suitcaseAlright, so we’re talking about making a wise decision in your initial assignment as a missionary. If you haven’t already, make sure to read the last post on this subject.

As I write this, I am humbled and reminded of my own limited experience and wisdom. I take my hat off to every missionary who has made it long term, especially if you’ve passed through a toxic situation. To everyone else, find what wisdom you can in my words and seek out other sources. Remember that in everything, the Spirit of God must lead you.

Other situational problems

We’ve said that team is the most important situational factor, and a bad team can make a situation toxic. But there are tons of other potential problems like hostile locals, bad housing, lack of income, unclear purpose, and bad ministry strategy. I won’t go into detail on all these, because they’re harder to anticipate, and they can actually be the fire God uses to refine you into an amazing missionary–if you have a strong walk with Him and a healthy community. For example, if your team regularly prays and brainstorms together, then you’ll eventually ditch that awful ministry strategy. The lack of income won’t overcome you if you’re emotionally full. All that points to the need for a strong team.

Ways to land in a toxic situation

Often, the way you make your decision is what leads you to a toxic situation. Here’s a few decision-making pointers:

Don’t be hasty. How do you make a hasty decision? Drop out of college. Take acceptance into a mission as a sign from God that you’re supposed to work with them. Quit your job too quickly. We do all kinds of funny things when God’s call in our life is involved. And though He gives us more grace, you’re better off staying on the path of wisdom.

Know this: a good decision is worth waiting for. My friend was planning to teach English and work with an isolated missionary couple in Thailand. To her, the opportunity seemed amazing and unique. But when I saw some red flags, I told her, “You can always find another English teaching gig in Thailand.”

There’s no shortage of possible mission assignments out there. Sometimes, before we go, a toxic team feels like the only one that will take us. But there are tons of potential ministries out there. So, when you see the red flags, breathe these words, “There’s always another ____ing gig in ___.”

Trust your mission (but not completely). Before going to the mission field, I assumed that any mission would tell me “no” if I were choosing a dumb assignment. Unfortunately, the people sending you are also flawed human beings. They may care deeply about their workers and reaching the lost, but sometimes there’s just an oversight, and a person falls through the cracks.

The terrifying thing about missions is that you, a rookie who has perhaps never lived abroad, is ultimately responsible for the situation you land in. You choose to finally say “yes” or “no.” So before you commit, find someone who knows a lot about missions and ask what they think.

Avoid missionaries who speak down of the nationals. Missionaries should love the local people. But there’s this weird dynamic where sometimes burnt-out missionaries can’t stand their neighbors and exercise a patriarchal attitude.

I’ve known new missionaries who fit right in with the local people but couldn’t stand their team. In fact, they felt that their team actually hindered relationships with nationals. If you go and work with someone who wants to help the poor heathen but can’t stand their culture, the attitude might rub off on you.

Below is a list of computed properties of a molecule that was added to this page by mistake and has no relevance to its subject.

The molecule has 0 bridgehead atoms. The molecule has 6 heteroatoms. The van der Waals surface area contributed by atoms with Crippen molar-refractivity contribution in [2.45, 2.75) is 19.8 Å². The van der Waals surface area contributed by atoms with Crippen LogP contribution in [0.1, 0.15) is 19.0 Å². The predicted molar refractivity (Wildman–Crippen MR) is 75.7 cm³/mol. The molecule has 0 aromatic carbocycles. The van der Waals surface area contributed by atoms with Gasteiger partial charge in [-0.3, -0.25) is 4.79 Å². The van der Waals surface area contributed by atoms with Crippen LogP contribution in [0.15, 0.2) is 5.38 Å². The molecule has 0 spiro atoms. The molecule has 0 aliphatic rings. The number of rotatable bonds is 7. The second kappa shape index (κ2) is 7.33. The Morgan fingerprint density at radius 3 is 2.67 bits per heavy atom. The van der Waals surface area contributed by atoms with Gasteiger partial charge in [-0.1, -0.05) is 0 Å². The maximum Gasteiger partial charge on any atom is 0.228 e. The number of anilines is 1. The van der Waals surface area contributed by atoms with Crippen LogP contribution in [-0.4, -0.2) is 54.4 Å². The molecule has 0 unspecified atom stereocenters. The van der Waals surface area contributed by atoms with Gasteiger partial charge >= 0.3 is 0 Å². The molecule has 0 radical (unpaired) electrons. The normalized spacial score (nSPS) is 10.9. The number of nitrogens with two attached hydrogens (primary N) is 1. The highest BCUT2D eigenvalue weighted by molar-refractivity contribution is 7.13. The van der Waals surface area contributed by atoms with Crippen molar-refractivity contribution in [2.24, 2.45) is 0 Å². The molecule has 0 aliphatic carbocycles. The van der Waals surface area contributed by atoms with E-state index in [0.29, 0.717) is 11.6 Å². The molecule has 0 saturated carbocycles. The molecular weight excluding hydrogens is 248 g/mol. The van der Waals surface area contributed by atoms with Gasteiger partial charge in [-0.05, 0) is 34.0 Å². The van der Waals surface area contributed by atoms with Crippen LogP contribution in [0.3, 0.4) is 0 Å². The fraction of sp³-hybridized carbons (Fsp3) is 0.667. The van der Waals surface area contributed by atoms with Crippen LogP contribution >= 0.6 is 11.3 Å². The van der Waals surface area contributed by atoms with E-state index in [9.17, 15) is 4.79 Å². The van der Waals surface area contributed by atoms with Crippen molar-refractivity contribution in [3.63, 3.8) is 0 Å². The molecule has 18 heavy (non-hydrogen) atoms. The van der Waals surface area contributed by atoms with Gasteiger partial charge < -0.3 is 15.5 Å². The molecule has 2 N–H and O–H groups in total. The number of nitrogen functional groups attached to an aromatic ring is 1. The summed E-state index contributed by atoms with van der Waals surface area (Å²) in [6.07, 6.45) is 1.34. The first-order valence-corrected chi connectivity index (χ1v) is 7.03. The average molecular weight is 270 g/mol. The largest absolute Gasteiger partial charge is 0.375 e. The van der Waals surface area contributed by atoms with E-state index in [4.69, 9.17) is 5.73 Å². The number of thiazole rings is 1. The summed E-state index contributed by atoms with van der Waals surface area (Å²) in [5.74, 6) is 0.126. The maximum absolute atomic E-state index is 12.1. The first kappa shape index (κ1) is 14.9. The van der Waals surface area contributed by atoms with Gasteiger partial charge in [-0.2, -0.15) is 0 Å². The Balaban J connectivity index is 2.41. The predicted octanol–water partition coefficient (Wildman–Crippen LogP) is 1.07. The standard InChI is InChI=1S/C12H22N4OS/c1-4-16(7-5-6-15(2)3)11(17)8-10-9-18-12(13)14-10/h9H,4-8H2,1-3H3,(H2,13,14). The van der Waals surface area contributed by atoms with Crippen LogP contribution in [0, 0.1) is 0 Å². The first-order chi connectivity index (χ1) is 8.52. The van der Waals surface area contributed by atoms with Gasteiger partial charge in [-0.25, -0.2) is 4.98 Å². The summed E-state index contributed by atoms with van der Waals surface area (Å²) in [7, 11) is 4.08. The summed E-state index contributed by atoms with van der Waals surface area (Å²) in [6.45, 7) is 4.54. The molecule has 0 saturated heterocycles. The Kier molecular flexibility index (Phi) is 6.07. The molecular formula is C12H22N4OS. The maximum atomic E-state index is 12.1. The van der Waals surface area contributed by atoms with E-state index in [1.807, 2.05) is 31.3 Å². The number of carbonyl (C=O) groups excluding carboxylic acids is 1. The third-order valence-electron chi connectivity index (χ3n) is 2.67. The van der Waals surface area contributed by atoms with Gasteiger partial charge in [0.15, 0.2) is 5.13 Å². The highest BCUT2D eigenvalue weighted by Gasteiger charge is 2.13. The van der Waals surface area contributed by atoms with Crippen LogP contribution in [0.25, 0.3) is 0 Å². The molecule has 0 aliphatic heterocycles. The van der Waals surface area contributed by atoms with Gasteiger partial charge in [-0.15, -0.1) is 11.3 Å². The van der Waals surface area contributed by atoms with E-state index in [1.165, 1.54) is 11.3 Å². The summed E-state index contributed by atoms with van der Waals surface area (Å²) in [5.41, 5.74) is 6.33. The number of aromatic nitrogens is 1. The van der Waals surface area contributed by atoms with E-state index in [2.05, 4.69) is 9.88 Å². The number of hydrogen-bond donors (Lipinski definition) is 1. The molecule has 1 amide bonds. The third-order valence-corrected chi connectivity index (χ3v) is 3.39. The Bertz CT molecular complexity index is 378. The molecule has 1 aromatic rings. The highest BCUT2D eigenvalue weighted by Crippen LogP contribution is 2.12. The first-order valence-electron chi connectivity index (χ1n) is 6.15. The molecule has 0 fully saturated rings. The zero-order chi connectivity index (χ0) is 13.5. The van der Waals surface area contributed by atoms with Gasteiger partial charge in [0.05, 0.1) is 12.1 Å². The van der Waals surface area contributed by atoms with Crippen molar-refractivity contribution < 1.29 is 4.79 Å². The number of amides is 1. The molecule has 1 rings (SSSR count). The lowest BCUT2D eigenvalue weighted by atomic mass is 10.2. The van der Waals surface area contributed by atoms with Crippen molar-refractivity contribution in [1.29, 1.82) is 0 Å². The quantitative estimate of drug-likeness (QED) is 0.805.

A good situation

Here is what you want when you go to the mission field:

  1. A functioning team that loves one another and the locals
  2. Mentoring from someone you want to be  like–Don’t assume that just because someone has lived in Bangladesh for 10 years that you want to mimic their ministry. Seek out someone worth imitating.
  3. Opportunity for ministry (but not too much)–A full-time language school generally segregates you from the locals and isn’t the best way to learn their language. However, too much ministry can also prevent language leaning. You want a healthy balance and lots of relationships with nationals.
  4. A similar vision–Some missions specialize in humanitarian work. Others go to translate the Bible. What is your passion and vision? Make sure that your mission and local team are compatible with this, because as you learn the new culture, you want to move towards that vision.

Go for a visit

Here’s my best thought in picking a good situation: go visit them for two weeks before the final “yes.” Some people seem nice enough until you meet in person, stay with their family, and see the way they treat nationals.

“But that’s expensive!” you say.

True, it’s expensive. Maybe, what, $5,000 at most?

But you know what’s expensive? I’ll tell you what’s expensive.

You plan for years to become a missionary after hearing the call of God. You go to Bible college. You count the cost and say, “Yes, Lord, I will pay it.” You spend a year raising support. You buy a ticket, pack your bags, and fly out.

You arrive on the field and immediately begin picking up a negative attitude towards your host country. You labor in a ministry you don’t care about. Team conflict replaces your dream of preaching the gospel. You love goes cold, and you go home discouraged after nine months.

That’s expensive. $5,000 is nothing compared to the pain of the Enemy using a dysfunctional situation to crush your dreams. I would pay $20,000 over burnout. Now, ideally you recover, end up wiser, and go back to the field, but why put yourself through that trouble?

Moreover, I urge you to walk into your placement on the mission field with two eyes wide open. Take care that when you go, you land somewhere you want to be.

Anyone else have any thoughts on what makes a good situation?